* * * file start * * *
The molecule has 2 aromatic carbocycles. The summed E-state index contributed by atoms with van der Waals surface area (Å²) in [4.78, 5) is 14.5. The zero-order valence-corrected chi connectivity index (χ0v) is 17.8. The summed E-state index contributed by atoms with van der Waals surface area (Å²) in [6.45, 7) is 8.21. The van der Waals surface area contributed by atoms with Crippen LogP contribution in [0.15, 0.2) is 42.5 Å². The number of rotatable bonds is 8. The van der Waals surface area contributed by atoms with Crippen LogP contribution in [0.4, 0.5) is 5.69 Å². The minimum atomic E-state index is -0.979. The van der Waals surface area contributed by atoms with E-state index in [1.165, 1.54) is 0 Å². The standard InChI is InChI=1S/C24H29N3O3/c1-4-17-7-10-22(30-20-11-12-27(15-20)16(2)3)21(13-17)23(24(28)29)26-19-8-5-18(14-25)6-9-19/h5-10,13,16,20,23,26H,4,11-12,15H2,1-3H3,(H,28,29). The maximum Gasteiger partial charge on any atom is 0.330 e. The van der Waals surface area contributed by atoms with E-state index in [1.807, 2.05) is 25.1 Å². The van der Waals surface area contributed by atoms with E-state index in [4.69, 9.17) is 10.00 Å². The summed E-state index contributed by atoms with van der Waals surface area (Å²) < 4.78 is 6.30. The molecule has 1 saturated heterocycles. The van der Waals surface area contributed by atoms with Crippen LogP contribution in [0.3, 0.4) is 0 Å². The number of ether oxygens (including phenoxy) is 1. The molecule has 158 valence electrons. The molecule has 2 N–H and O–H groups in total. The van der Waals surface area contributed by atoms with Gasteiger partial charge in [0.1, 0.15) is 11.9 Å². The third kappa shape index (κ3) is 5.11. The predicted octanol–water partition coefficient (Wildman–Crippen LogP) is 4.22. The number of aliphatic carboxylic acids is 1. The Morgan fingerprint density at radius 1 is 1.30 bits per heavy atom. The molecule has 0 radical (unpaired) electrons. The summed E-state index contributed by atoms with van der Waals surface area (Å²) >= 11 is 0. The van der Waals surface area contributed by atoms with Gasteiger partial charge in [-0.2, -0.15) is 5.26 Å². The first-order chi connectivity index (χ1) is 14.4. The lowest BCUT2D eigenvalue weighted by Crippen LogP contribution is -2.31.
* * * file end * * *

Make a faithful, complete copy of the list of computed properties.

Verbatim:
The molecule has 2 aromatic carbocycles. The summed E-state index contributed by atoms with van der Waals surface area (Å²) in [4.78, 5) is 14.5. The zero-order valence-corrected chi connectivity index (χ0v) is 17.8. The summed E-state index contributed by atoms with van der Waals surface area (Å²) in [6.45, 7) is 8.21. The van der Waals surface area contributed by atoms with Crippen LogP contribution in [0.15, 0.2) is 42.5 Å². The number of rotatable bonds is 8. The van der Waals surface area contributed by atoms with Crippen LogP contribution in [0.4, 0.5) is 5.69 Å². The minimum atomic E-state index is -0.979. The van der Waals surface area contributed by atoms with E-state index in [1.165, 1.54) is 0 Å². The standard InChI is InChI=1S/C24H29N3O3/c1-4-17-7-10-22(30-20-11-12-27(15-20)16(2)3)21(13-17)23(24(28)29)26-19-8-5-18(14-25)6-9-19/h5-10,13,16,20,23,26H,4,11-12,15H2,1-3H3,(H,28,29). The maximum Gasteiger partial charge on any atom is 0.330 e. The van der Waals surface area contributed by atoms with E-state index in [1.807, 2.05) is 25.1 Å². The van der Waals surface area contributed by atoms with E-state index in [4.69, 9.17) is 10.00 Å². The summed E-state index contributed by atoms with van der Waals surface area (Å²) < 4.78 is 6.30. The molecule has 1 saturated heterocycles. The van der Waals surface area contributed by atoms with Crippen LogP contribution in [0.3, 0.4) is 0 Å². The number of ether oxygens (including phenoxy) is 1. The molecule has 158 valence electrons. The molecule has 2 N–H and O–H groups in total. The van der Waals surface area contributed by atoms with Gasteiger partial charge in [0.1, 0.15) is 11.9 Å². The third kappa shape index (κ3) is 5.11. The predicted octanol–water partition coefficient (Wildman–Crippen LogP) is 4.22. The number of aliphatic carboxylic acids is 1. The Morgan fingerprint density at radius 1 is 1.30 bits per heavy atom. The molecule has 0 radical (unpaired) electrons. The summed E-state index contributed by atoms with van der Waals surface area (Å²) >= 11 is 0. The van der Waals surface area contributed by atoms with Gasteiger partial charge in [-0.2, -0.15) is 5.26 Å². The first-order chi connectivity index (χ1) is 14.4. The lowest BCUT2D eigenvalue weighted by Crippen LogP contribution is -2.31.